--Derek Harper, NFLDraftScout.com Executive Editor
Posted on: June 2, 2011 8:50 pm
New UConn head coach Paul Pasqualoni confirmed that senior wide receiver Mike Smith is academically ineligible to play in 2011. Although Smith led the Huskies with 46 catches for 615 yards and two touchdowns last season, don't expect him to throw his name into the hat for the NFL supplemental draft - which is likely to be held in July.
Smith is not currently rated among the draftable wide receiver prospects for 2012 by NFLDraftScout.com. The 13-game starter in 2010 is 6-feet-2 and 202 pounds, and can consider 2011 a redshirt season since he played as a true freshman. The Houston native is expected to stick around the Huskies' program.
"Michael will be, obviously in the program," Pasqualoni said, per The Hartford Courant. "He will be in practice each day. He just will not participate in games.
"I do think this is a year that he can use to improve himself all the way around and then still have a final year of eligibility.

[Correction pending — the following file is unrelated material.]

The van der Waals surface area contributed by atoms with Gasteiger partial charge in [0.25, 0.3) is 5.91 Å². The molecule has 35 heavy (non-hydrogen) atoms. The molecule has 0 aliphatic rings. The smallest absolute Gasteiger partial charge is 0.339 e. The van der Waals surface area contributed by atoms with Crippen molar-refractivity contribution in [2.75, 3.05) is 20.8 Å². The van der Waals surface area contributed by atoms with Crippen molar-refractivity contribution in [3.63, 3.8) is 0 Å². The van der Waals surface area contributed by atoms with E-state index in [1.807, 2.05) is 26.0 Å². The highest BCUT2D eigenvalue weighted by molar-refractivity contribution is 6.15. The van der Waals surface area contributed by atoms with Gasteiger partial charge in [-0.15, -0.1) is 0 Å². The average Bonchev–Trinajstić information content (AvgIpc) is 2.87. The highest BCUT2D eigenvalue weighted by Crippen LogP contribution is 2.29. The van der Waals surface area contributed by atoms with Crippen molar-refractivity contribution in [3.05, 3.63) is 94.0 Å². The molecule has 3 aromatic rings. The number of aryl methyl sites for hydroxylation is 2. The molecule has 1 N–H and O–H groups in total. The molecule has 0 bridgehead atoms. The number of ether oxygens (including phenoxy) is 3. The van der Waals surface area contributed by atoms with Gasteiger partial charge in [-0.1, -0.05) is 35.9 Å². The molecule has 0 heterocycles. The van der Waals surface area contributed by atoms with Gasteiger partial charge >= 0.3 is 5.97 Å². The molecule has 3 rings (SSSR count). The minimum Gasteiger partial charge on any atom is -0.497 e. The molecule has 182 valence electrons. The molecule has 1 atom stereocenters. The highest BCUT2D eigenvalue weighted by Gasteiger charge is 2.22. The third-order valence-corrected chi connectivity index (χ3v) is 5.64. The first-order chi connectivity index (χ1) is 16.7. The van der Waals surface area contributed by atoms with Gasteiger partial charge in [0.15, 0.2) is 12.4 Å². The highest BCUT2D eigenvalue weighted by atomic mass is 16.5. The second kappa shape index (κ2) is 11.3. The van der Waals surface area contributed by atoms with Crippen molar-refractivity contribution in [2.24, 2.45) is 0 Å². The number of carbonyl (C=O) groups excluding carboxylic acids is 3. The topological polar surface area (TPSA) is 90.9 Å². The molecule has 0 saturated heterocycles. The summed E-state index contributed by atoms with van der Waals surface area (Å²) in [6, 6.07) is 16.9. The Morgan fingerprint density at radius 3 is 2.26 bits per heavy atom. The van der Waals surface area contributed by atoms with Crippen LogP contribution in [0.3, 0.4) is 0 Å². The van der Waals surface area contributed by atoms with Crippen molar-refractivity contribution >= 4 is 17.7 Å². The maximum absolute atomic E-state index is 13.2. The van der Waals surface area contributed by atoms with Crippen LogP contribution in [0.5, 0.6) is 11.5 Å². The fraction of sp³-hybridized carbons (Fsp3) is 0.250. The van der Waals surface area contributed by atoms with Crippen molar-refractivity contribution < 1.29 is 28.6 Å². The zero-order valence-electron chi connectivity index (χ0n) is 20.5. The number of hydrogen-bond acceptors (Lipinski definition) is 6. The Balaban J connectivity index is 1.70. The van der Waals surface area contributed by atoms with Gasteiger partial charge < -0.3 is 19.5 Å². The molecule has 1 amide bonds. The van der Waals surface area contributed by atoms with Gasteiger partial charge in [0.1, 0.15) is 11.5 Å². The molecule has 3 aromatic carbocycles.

--Derek Harper, NFLDraftScout.com executive editor
Posted on: April 30, 2011 10:18 am
The first three rounds of the 2011 NFL Draft was littered with the "big uglies" from the offensive and defensive lines.
There were 42 players who played on the offensive and defensive lines in college, in fact, that were among the first 97 prospects selected, a historically disproportionate number.
The talent is quickly running dry among offensive linemen and at defensive line, as one high-ranking scout put it last night, the "cupboard is pretty bare, at this point."
There, is however, a lot of intriguing talent still available at the more athletic positions of cornerback, wide receiver and running back.
The best part for NFL teams is that there remains a great variety of prospects at these positions -- ones who fit each scheme.
Chad Reuter, my fellow Senior Analyst for NFLDraftScout.com has highlighted these and the best available prospects at each position here.
Here are my favorites for each of the favored schemes run by NFL teams, starting with the Offense.
Potential "feature" backs: Bilal Powell, Louisville; Johnny White, North Carolina
Big play specialists: Taiwan Jones, Eastern Washington; Jordan Todman, Connecticut; Roy Helu, Nebraska
Best Hands: Jamie Harper, Clemson; Mario Fannin, Auburn; Kendall Hunter, Oklahoma State